The single most important thing you need to have is a working email. This working email will be used in processing every transaction you have with FarmOn.


You will use the web address to create an account, read important messages and updates as well as withdrawing or cancelling your investment.


As mentioned earlier now that the new FarmOn Cycle opened you will now need a BDO account to withdraw your investment. This BDO account will also be used to transfer your profit seamlessly.


If you already have a BDO account, good for you. But for those who, like me, doesn’t have a BDO account you need to open one for encashment purposes.



Which FarmOn product should you invest?


Some friends and colleagues have difficulty deciding which FarmOn product to invest with.


Geli shared in the interview that she only selects products that takes 6 months to harvest. That way she will have money ready when new cycle begins.


Personally, I try to also avoid products that will take me 10 months and more to have an ROI.


Unfortunately, I’m always late, so most of the good crops and livestock are fully-funded already before I can even select.


Competitive products as per my research and the testimony of other FarmOn investors are green chili (siling haba), native chicken, pig and hot pepper (labuyo).


How much is the Return of Investment ROI in FarmOn?


This FarmOn ROI Table suggests, most of the products actually have 40% (Low) or 100% to 150% (High) return of income.


Again please take note that you sign up on the agreement of the 50-50 profit split with the farm owner.

50% of the profit to the Farmer and 50% to you.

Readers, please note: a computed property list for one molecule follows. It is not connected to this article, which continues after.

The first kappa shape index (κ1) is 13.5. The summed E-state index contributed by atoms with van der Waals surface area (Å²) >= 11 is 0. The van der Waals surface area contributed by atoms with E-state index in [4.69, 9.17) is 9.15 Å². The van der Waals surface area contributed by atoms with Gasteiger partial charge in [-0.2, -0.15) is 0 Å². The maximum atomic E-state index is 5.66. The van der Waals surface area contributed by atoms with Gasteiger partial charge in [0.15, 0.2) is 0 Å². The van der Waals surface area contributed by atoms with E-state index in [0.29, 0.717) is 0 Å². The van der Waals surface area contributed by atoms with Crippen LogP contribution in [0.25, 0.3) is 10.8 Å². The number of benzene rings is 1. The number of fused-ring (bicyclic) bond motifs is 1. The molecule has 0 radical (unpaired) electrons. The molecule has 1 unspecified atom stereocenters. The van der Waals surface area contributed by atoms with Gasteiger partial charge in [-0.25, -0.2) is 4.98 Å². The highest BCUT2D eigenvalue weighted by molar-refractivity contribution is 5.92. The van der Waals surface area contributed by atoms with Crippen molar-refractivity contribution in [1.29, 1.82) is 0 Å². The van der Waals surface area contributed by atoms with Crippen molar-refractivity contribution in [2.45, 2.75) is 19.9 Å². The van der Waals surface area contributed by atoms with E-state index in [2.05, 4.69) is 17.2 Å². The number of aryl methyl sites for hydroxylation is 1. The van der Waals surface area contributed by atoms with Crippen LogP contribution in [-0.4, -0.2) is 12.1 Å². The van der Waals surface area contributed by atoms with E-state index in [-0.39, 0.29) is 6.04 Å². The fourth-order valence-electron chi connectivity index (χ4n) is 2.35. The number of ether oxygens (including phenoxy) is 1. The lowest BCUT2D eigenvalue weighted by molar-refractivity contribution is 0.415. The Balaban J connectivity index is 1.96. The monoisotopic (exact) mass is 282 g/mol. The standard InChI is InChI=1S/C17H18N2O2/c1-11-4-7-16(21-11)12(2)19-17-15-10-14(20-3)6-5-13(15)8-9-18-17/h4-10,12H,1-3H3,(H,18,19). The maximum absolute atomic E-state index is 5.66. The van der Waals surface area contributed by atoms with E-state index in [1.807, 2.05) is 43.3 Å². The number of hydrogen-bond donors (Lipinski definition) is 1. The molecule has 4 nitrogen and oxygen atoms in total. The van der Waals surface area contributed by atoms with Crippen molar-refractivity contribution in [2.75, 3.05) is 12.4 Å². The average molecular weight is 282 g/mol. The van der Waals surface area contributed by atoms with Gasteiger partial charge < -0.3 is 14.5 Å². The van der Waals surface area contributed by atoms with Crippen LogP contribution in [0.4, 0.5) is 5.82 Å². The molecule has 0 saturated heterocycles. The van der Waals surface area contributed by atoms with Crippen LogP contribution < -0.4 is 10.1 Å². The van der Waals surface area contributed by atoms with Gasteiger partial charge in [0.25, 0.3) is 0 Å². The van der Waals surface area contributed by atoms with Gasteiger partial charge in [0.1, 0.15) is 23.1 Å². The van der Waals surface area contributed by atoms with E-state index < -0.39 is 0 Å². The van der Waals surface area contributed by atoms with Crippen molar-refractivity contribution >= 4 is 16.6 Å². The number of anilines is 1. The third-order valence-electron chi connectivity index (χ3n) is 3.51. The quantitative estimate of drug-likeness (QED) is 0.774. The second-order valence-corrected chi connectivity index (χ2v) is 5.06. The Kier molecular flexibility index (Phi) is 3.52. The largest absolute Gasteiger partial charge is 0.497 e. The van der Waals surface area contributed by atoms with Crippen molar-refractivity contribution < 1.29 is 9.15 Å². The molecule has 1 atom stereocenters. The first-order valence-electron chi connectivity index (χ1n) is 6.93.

Crops and livestock will be sold in the FarmOn marketplace and your profit will reflect in the dashboard right after. As per my research whatever profit reflects in your account is your gain already.

Meaning, nabawas na yung 50% ni farmer.


I believe this split is only rightful. After all, it is the farmer who does all the hard work before the harvest. Wait for the actual profit to reflect on your account.


Are your FarmOn investments insured? What happens to your money in case typhoon or other calamity occur?


It is stated in the contract that in the event of super typhoon, or any strike that caused damage to crops and/or livestock will be the one responsible to provide seedlings and replace the young animals at no additional cost. will also should vitamin shots and necessary medications for the livestock at no extra charges.


The only con I see in this term is that you need to wait another 6 to 8 months before return of your investment happens.


What to expect while waiting for harvest?


I think this is the hardest and scariest part of every investment — waiting for harvest.


You will receive videos and pictures twice a month for crop updates.


When your crop or livestock is ready for harvest, you will be notified immediately. It will be harvested and sold on your behalf, all you have to do is wait for the profit to reflect on your account.